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Father Recently Diagnosed...


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My name is Carly and my Father was recently diagnosed with adenocarcinoma non-small cell lung cancer. He also has rheumatoid arthritis and has suffered many years with this disease. We have our first oncology appointment next week and I am worried to death about him, and want to help any way I can. Can any of you tell me what to expect at our appointment? What kind of questions I should ask? What are some of the side effects of the chemo and radiation he will potentially receive? Have any of you ever been told surgery was not an option, and if so, why? Have any of you been told that surgery was not an option at first, by a different doctor, and then once you met with your oncologist it suddenly was an option? I just need all of the help and support I can get right now. While my Dad seems to be holding together very well, amazingly well actually, I am falling apart.



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Am happy your Dad is holding together.  You need to also because family support is vital to assisting your Dad with his treatment.


What should you expect at your first oncology appointment?  It is hard to answer that question definitely. Each doctor operates differently and each patient is different.  But, I'd say this list might be typical:


1.  A discussion about the findings of each diagnostic test or examination ordered. (Assume diagnosis was the result of an x-ray or scan and additional tests have been administered).

2.  An explanation of the diagnosed type and form of cancer and the extent it has spread.

3.  Explanation of further testing or procedures necessary to substantiate the diagnosis and narrow the treatment alternatives.

4.  A discussion about the treatment alternatives available to arrest your Dad's cancer.

5.  If a treatment alternative is agreed upon, a discussion about the side effects of that treatment and impact on other health conditions (arthritis).


What kinds of questions would I ask? How many tumors were found and in what locations? Is the cancer treatable and to what extent?  What is the treatment cycle (when and what order will treatments occur)? What are the side effects of each treatment method?  Can the tumor(s) be treated using cyber-knife or similar radiation technology? And many more.  Here is my ten steps to surviving lung cancer that might prompt more questions. http://www.redtoenail.org/tensteps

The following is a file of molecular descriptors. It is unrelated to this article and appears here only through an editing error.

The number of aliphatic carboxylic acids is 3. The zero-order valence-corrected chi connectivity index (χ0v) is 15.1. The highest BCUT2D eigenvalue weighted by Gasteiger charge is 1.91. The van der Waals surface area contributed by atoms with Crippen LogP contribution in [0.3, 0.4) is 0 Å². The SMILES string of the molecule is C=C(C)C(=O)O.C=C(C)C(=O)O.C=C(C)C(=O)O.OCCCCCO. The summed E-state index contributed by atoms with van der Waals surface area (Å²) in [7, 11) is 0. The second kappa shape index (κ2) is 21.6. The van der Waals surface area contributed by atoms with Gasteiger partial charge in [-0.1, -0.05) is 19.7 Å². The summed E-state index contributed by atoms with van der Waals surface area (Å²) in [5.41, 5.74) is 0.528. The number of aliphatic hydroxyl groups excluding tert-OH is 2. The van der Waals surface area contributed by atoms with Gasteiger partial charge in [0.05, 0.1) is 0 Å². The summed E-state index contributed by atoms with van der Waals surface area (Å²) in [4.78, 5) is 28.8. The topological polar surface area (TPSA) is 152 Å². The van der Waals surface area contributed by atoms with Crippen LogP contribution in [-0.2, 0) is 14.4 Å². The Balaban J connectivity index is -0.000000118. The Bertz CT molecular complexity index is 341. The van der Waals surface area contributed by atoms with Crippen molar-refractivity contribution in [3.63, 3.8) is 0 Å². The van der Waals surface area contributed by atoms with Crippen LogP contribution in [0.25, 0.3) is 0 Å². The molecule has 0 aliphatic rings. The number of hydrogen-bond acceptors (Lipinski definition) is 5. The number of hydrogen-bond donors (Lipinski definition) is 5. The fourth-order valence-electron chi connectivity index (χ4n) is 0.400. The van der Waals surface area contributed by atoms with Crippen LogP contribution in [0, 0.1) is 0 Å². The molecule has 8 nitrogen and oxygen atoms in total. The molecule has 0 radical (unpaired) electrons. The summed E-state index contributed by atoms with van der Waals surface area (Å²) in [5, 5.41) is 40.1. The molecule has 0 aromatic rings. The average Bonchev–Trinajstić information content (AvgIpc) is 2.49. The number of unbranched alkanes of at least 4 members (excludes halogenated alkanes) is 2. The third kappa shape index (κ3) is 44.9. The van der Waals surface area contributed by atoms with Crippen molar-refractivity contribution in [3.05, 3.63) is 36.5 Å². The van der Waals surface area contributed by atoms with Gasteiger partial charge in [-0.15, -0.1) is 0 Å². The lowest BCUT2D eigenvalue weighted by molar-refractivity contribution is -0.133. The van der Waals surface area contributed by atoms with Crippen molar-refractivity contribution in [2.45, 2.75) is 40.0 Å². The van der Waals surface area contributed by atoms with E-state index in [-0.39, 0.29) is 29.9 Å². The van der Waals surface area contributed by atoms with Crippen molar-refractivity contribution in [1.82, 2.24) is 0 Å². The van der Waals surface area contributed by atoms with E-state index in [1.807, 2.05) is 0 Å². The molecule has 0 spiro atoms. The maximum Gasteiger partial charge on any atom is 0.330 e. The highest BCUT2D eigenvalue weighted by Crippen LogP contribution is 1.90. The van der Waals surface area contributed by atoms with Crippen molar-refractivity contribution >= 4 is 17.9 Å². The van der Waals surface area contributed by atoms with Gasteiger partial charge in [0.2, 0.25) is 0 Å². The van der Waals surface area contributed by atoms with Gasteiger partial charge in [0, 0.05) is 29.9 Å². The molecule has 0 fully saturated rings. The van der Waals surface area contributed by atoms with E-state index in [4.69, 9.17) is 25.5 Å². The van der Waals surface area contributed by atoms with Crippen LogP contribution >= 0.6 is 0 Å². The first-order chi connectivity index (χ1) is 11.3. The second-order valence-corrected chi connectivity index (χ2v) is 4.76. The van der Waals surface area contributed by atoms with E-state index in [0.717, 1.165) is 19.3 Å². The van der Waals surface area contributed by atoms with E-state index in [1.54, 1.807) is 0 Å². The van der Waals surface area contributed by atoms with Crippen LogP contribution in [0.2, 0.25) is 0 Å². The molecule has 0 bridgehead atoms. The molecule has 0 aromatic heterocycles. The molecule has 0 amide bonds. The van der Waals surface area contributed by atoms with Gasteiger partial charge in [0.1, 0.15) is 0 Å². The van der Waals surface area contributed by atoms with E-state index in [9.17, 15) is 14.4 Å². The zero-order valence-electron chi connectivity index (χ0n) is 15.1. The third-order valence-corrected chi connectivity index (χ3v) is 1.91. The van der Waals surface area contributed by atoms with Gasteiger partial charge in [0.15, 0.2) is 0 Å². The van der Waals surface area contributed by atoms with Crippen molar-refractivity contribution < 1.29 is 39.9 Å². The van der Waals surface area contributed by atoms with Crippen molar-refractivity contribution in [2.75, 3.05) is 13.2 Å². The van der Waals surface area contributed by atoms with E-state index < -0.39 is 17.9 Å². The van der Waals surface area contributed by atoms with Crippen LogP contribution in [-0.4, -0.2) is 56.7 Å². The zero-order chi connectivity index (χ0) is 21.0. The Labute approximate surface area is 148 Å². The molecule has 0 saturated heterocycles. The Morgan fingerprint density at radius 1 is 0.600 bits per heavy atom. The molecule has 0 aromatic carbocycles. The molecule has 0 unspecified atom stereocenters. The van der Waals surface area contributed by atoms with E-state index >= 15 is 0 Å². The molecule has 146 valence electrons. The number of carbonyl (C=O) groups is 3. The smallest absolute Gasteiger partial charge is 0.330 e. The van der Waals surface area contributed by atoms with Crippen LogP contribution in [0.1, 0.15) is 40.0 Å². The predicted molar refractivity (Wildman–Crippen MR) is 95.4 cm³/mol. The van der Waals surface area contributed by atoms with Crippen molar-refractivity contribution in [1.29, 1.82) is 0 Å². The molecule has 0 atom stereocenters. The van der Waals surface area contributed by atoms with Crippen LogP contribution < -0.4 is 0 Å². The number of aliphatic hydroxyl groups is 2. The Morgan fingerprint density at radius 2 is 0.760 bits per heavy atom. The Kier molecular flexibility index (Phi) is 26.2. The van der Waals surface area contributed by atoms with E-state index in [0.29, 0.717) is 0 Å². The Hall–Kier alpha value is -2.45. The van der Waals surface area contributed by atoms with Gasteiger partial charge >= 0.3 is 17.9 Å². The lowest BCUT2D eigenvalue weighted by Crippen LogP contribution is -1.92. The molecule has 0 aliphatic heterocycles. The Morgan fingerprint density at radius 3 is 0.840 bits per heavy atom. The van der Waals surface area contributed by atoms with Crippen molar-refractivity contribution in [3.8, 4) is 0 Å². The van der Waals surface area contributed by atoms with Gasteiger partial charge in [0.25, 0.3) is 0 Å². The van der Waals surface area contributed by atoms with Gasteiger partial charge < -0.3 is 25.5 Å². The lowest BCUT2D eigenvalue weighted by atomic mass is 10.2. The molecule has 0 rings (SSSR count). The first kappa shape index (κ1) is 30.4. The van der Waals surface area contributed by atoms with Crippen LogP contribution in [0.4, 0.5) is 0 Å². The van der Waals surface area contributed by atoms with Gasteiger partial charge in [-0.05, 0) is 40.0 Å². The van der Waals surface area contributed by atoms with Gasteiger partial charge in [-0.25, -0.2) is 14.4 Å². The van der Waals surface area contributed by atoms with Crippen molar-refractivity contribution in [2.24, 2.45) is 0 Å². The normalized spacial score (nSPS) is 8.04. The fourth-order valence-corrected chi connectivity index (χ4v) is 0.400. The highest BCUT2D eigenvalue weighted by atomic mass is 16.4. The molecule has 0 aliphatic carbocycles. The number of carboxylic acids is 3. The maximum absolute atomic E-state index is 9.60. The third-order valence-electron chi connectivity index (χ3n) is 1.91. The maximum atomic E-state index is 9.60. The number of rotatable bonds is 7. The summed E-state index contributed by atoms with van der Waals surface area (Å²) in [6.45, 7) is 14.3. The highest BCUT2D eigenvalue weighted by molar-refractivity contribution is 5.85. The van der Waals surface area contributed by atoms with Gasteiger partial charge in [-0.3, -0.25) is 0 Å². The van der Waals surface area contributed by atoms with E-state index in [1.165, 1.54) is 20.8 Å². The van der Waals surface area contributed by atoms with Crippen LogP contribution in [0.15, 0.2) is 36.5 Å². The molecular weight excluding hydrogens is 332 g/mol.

Read various forums on Lungevity and information from the American Cancer Society website about the nature of your Dad's cancer.


Yes I was told initially surgery was not an option but not by an oncologist but a thoracic surgeon.  If surgery is possible, your oncologist will likely refer you to the appropriate surgeon.


You'll have many more questions and feel free to fire away.


Stay the course.



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Hi Carly.  glad you found us.


It is great if the Patient has someone with them that can be a second set of ears.

It is important to take notes.  It is so hard to listen to and so hard to remember all the details.

Should I assume that besides Pet Scans or CT's that a biopsy also was taken?  It must have been since you said it is

"Adenocarcinoma".  They should discuss next what the plan of care options are and what Drs you need to see.

 Perhaps a Thoracic surgeon, an Onocologist , or a Radiologist that treats cancer.

Generally surgery if an option if the tumor is localized , has not spread to another part of the body.


I was stage 3B   I first had 2 drugs of chemo and daily radiation, Then I was able to have surgery .  After the plan was more chemo.

This December it will be 18 years ago that they found the tumor.


Please keep us posted on your next Doctor visit and how things are going.


Donna G

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Thank you both so much for your helpful posts! I have felt so alone and so upset and you gave me peace of mind. You gave me hope. I will keep you updated as his appointment is on 8-6. Thank you again so much, I believe you have both provide me with a night of rest. <3

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My stage 4 lung cancer was diagnosed by X-ray. They saw a large mass on my left side, shadows on the right lung and pleural effusion. Then came the full gamut of testing and 2 biopsies that confirmed adenocarcinoma. At that time I was told I might live 10-15 months. That as in 10/10. I'm about 4 yrs late for my own funeral and plan to be much later.

When they do finally do the biopsy they will be testing to identify where in the cell the DNA mutated. That is the driving mutation. Since it has been some 30 years since he smoked there is an increased chance that his driving mutation is EGFR. If that is the case, there will be more options for treatment. If he is more comfortable in FL, definitely take him to Moffet.

This link is to a comprehensive list of questions that cover everything from getting a diagnosis to long term survivorship. I recommend that you print it out as there is room provided to record the drs answers. The list is quite general so you should read through and cross some questions out. Do have someone take notes.


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